thank you!!!!

  5. I know the comment is posted a little late, now being more than a year after the article was written, but to correct an error, since this article comes up high in some Google searches:

    64-bit windows never caused a problem running any websites. It was not an issue in XP 64-bit, it is not an issue in Vista 64-bit. Since early beta releases, long before the system was released publicly, Vista came with two versions of Internet Explorer: 32-bit and 64-bit. The 64-bit software has some issues with ActiveX controls and websites, especially Adobe Flash, but this is not an OS shortcoming. Simply use the 32-bit software and wait for the ActiveX developers to catch up to 64-bit coding.

  6. Yeah I found this out myself. Think it’s time to buy a mac that is already 64bit with none of the above problems.

  7. well i installed vista yesterday, 64 bit, had all the drivers i needed, -everything- works 100% perfectly. i’ve also got XP 32 bit dual booted just in case.. (best of both worlds, 32bit and 64 bit, xp and vista!)

    as far as i can see, everything from my built in webcam, to power controls to all my high end graphics setup and gaming on Crysis and UT3 runs without incident. bare in mind that the article does describe things “for the first few months of Vistas life”

    it was relevant then, but nowadays with recent hardware alot of issues have been solved and SP1, it’s 50/50 really.

    still, if you’re unsure about which you want.. 64 bit only has advantages in programs run specifically for 64 bit O.S (as stated in the article). you can always just take the safe option and get 32 bit, and you’re unlikely to ever notice a difference :)

  8. I lost aero form my vista home premium during a bad electrical storm. I need to reload it.

    Wher is a microsofts aero that cme with my O/S available?

  9. i’M TRYING TO GET iNTERNET EXPLORER32 BIT DOWNLOADED OVER 64 BIT, i CAN’T INTALL FLASH PLAYER

  10. i have windows vista service pack 2 with 32 bit operating system. I installed CATIA v5 but i encounterred a problem. a meassage was shown. it says ” installing a 32 bit media on vista is forbidden” what should I do now? thanks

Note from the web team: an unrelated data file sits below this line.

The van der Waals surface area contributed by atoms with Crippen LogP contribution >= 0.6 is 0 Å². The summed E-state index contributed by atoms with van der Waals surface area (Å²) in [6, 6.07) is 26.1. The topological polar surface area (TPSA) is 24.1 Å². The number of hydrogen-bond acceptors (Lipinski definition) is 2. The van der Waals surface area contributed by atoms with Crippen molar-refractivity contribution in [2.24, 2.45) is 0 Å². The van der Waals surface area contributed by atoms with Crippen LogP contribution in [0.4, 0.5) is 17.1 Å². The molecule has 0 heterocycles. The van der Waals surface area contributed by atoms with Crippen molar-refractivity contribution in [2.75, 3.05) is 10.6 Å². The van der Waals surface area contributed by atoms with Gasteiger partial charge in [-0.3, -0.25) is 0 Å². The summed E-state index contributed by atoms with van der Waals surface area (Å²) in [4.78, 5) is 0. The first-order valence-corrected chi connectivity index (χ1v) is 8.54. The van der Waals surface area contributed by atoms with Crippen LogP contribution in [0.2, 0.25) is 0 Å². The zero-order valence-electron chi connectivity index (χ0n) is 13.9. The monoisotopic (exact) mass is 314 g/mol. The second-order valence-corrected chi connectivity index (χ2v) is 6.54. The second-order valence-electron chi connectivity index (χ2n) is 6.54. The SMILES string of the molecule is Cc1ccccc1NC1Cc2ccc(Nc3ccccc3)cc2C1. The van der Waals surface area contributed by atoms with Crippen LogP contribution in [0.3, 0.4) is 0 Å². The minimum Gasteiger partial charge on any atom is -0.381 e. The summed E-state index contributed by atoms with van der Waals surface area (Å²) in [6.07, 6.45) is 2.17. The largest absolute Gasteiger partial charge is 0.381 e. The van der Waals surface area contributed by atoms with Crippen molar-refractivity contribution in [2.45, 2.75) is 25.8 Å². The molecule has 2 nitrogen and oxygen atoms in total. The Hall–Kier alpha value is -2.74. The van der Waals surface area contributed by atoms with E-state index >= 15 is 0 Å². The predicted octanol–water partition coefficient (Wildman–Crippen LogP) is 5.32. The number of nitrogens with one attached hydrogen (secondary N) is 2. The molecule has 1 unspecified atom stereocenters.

11. Well, you know, I’ve had about enough of Vista and its Kernel Mode Code Signing. The only real advantage goes to MSFT so that they can get money for each file that’s signed, which they are making mandatory. So while you and I can all WAIT all the accumulated extra time needed to read each signature for every file in it’s particular correlated installation locale (different on every computer), taking a phenomenal amount longer to load BOTH the OS and all programs on it. Know that it’s MSFT being the cause of the hangup because them being paid for driver file signing at ~$10,000 per file just wasn’t enough for them. Now they want to be funded for any file you might want to run on their operating systems. The last person to ever be paranoid is telling you that the reason MSFT never gives up their code in their OS’s has just been explained. They want more money, and they can enforce it while you use their system.
    Next thing you know they will impose excise in use fees on users . They will say that they incorporated it into the raised price of the software, for now that is. Corporates all eventually dissolve when people get sick of getting gouged deeper and deeper by them. Apple are no saints either. Don’t think they don’t have a master plan. Look at i-tunes. You know, they could have made i-pods record too but why would they if they can bill your account for every song? It’s a capitolistic society were in folks. The reason we get charged for minutes on mobil phones is because they can, not because they have to or it costs them any more. Same thing goes in the computer world. Remember NetZero “Free Forever”? Well, forever was not a very long time was it! Look at ebay. What the hell is a final value fee? It boils down to ..since you made more money than anticipated, we want more money from you. Unix/Linix/ Sun is about the only people out there with ethics. All these other greedy bastards will soon enough be just like what AOL became: All Official Losers. Sorry for the rant of truth, but thanks for reading it and being aware of it.